‘Small Axe’ is an anthology comprised of five original films directed by Steve McQueen and set from the late 1960s to the mid-1980s, telling personal stories from London’s West Indian community, whose lives have been shaped by their own force of will despite rampant racism and discrimination. This title is derived from the African proverb, “If you are the big tree, we are the small axe,” later popularized by Bob Marley & the Wailers.
For the fourth entry in Steve McQueen’s Small Axe series, it is interesting to look at the move to another direction compared to the previous entry. While “Red, White and Blue” emphasized the anger found in the injustices taking place in the police force, “Alex Wheatle” chooses to show what happens when a character is offered compassion and guidance. There are still rocky areas to contend with, but they are matched with a level of warmth that inspires hope.
This entry is based on the real life of Alex Wheatle (a strong debut performance from Sheyi Cole), a black novelist who is put into a position of discovering his identity. We meet Alex just after being sentenced to a term of imprisonment for his involvement in the 1981 Brixton uprising. Where familiar dramas may see this as an opportunity for a young man to get toughened up by life behind bars, Wheatle has a different experience.
Sharing a cell with a rather large Rastafarian, Simeon (Robbie Gee), whose stomach issues only further exacerbate the disgusting state of Alex’s life, the attempt to lash out is thwarted. After years of various forms of abuse and the feeling of being cast aside, Simeon gives Alex the chance to explain himself, talk about his life, and ideally get through this brief time in prison as one who can look towards a brighter way to live his life.
While I have some quibbles that ultimately place this on a lower tier than the previous Small Axe entries, there are plenty of aspects that make him very relatable. As he recounts his personal journey, we learn Alex’s parents abandoned him at birth, and he was raised in a group home in what was ostensibly a white community. Subject to abuse by his foster mother and racial attacks at school (the U.K.’s issues with racism, classism, and xenophobia continue to be an uneasy theme throughout this series), Alex only has so much knowledge of Black culture.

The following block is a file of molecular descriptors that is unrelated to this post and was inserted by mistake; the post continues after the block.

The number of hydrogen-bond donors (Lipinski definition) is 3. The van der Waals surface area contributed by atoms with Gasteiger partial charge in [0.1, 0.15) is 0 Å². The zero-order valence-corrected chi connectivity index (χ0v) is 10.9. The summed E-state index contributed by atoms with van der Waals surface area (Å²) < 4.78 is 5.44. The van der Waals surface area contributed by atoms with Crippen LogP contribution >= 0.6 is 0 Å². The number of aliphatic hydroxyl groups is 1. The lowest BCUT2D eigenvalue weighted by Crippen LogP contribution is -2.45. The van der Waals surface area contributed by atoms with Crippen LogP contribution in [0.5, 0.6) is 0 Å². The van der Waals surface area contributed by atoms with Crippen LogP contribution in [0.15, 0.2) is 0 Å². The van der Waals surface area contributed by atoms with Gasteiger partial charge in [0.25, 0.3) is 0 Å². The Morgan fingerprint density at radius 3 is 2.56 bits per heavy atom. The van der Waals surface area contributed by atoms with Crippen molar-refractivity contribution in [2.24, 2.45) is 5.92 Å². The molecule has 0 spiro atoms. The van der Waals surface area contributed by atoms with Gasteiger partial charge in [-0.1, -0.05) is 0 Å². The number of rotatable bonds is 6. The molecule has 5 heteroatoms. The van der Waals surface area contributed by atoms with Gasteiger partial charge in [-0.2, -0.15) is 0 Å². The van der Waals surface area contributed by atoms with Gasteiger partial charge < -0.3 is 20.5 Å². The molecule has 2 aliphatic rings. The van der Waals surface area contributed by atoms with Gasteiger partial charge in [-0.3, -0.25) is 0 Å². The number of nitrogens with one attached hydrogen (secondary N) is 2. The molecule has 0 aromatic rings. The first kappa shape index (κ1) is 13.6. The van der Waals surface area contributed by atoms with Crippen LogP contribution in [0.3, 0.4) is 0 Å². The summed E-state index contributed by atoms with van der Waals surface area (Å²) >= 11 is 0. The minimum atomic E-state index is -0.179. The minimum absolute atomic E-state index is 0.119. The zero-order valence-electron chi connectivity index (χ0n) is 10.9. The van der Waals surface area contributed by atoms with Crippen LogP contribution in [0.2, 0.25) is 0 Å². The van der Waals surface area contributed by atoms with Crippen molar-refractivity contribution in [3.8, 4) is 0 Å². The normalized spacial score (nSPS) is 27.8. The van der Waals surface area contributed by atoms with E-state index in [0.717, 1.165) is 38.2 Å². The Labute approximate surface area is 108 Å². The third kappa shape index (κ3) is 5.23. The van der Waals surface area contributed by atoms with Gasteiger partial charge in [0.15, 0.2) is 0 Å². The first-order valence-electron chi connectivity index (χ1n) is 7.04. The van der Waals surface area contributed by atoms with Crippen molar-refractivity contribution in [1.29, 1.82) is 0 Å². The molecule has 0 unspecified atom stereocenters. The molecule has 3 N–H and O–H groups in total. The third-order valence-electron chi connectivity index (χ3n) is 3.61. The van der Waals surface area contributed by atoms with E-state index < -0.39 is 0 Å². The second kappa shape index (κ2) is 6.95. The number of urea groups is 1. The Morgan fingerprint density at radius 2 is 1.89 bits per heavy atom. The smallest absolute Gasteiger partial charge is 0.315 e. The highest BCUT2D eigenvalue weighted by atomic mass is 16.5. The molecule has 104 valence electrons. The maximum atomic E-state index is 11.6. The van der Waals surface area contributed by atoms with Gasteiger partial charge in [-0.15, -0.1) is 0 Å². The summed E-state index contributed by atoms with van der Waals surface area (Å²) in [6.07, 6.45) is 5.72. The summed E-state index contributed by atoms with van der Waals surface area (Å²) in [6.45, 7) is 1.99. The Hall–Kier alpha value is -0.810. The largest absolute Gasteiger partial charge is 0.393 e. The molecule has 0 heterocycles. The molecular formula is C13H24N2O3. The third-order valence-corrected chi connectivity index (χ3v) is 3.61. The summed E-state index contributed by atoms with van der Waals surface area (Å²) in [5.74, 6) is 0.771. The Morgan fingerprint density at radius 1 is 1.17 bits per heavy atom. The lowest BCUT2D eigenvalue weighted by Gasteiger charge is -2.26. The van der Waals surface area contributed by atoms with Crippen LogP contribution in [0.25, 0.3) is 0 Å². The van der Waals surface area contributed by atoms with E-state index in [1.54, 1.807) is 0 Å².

Watching his interactions with the various Brixton members, an Afro-Caribbean community that feels more and more familiar for those who have been tracking this series, it’s clear Alex will continue to feel alienated from society, even while being invited to embrace it. But things can change given time and the choice to embrace what should feel familiar and inviting.
As a coming of age story with merely an hour and change to dig into who this young man is, that’s a lot of ground to cover. In the hands of a lesser filmmaker, “Alex Wheatle” could play as a haphazard attempt to chronicle a life by hitting some simple bullet points and underline them with on-the-nose dialogue. McQueen is smarter than this. He lets certain moments sit. A Christmas spent at a friend’s home lets Alex scarf down a meal out of instinct, while the others calmly enjoy. Various trips into town find Alex’s naivety regarding his surroundings being responded to with raised eyebrows.
There are a couple of times when Alex is forced to the ground and left to think. As we watch these moments, we see a man realizing that he may have a possible station in life, and it is largely coming down to his race. Set in the late 70s/early 80s, the rising unemployment and crime rates begin playing more of a role, as the friction between the people of Brixton and the police increases. Alex has grown older and wiser over the course of the film, but all the efforts he’s put into being a writer, poet, and singer only goes so far when looking at ways to combat his oppressors.
The build-up to more impactful moments is effective. The riot has the visceral one would expect from the director who also delivered “Mangrove.” Another moment arriving before the riot, the New Cross house fire, utilizes real-life still frames, and a specific recitation to cover the ground of what is taking place, and emotional reasoning for how affected a community can get before taking on a cause to certain extremes. Planting Alex in the middle of all of this could show a sign of more drama to come. Instead, the film has already hinted at how things will get better.
Despite having a lack of freedom, the prison is actually a beginning, or at least a new starting point. The real Alex is not even 60 today, but he has managed to accomplish so much through writing and in other areas of his life this film briefly touches upon. Given the assumptions many around him make, let alone Alex himself, the actual triumph is notable, to say the least.
While examining the ways social justice has been incorporated in this part of the U.K. during a certain period of time can lead to some heavy content, for the most part, Small Axe has shown some achievements to counter the terrible factors that boiled over in different ways. Thanks to the strength in cinematic observation put on display, the informed look at unfortunate scenarios is effective, but the positive revelations coming, as a result, continue to be worthwhile.